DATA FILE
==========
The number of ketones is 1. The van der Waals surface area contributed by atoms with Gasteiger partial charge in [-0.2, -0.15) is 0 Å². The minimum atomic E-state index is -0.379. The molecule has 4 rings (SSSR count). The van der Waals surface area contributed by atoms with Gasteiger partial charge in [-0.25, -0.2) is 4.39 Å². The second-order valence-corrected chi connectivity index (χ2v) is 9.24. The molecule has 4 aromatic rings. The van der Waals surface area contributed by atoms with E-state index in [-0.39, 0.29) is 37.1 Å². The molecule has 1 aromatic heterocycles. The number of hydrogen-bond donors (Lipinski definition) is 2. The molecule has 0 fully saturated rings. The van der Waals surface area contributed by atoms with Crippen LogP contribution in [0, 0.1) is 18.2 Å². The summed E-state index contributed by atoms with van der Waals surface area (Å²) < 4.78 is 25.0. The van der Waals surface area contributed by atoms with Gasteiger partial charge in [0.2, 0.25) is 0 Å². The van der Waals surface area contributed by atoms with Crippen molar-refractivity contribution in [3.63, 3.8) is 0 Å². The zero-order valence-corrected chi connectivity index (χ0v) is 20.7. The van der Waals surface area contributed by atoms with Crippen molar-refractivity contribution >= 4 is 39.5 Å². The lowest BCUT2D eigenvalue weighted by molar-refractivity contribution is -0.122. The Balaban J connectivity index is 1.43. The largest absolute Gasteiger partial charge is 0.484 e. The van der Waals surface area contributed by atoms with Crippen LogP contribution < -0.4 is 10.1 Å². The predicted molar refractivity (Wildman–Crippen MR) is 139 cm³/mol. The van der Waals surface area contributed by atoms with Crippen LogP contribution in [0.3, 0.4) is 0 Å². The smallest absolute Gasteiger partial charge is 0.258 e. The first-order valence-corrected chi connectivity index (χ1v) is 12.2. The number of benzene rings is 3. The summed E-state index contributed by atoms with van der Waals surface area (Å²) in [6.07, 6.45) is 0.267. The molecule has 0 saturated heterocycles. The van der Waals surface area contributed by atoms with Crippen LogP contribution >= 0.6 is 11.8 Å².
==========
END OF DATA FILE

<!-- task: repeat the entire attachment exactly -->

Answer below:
The number of ketones is 1. The van der Waals surface area contributed by atoms with Gasteiger partial charge in [-0.2, -0.15) is 0 Å². The minimum atomic E-state index is -0.379. The molecule has 4 rings (SSSR count). The van der Waals surface area contributed by atoms with Gasteiger partial charge in [-0.25, -0.2) is 4.39 Å². The second-order valence-corrected chi connectivity index (χ2v) is 9.24. The molecule has 4 aromatic rings. The van der Waals surface area contributed by atoms with E-state index in [-0.39, 0.29) is 37.1 Å². The molecule has 1 aromatic heterocycles. The number of hydrogen-bond donors (Lipinski definition) is 2. The molecule has 0 fully saturated rings. The van der Waals surface area contributed by atoms with Crippen LogP contribution in [0, 0.1) is 18.2 Å². The summed E-state index contributed by atoms with van der Waals surface area (Å²) < 4.78 is 25.0. The van der Waals surface area contributed by atoms with Gasteiger partial charge in [0.2, 0.25) is 0 Å². The van der Waals surface area contributed by atoms with Crippen molar-refractivity contribution in [3.63, 3.8) is 0 Å². The zero-order valence-corrected chi connectivity index (χ0v) is 20.7. The van der Waals surface area contributed by atoms with Crippen molar-refractivity contribution >= 4 is 39.5 Å². The lowest BCUT2D eigenvalue weighted by molar-refractivity contribution is -0.122. The Balaban J connectivity index is 1.43. The largest absolute Gasteiger partial charge is 0.484 e. The van der Waals surface area contributed by atoms with Crippen LogP contribution < -0.4 is 10.1 Å². The predicted molar refractivity (Wildman–Crippen MR) is 139 cm³/mol. The van der Waals surface area contributed by atoms with Crippen LogP contribution in [0.3, 0.4) is 0 Å². The smallest absolute Gasteiger partial charge is 0.258 e. The first-order valence-corrected chi connectivity index (χ1v) is 12.2. The number of benzene rings is 3. The summed E-state index contributed by atoms with van der Waals surface area (Å²) in [6.07, 6.45) is 0.267. The molecule has 0 saturated heterocycles. The van der Waals surface area contributed by atoms with Crippen LogP contribution >= 0.6 is 11.8 Å².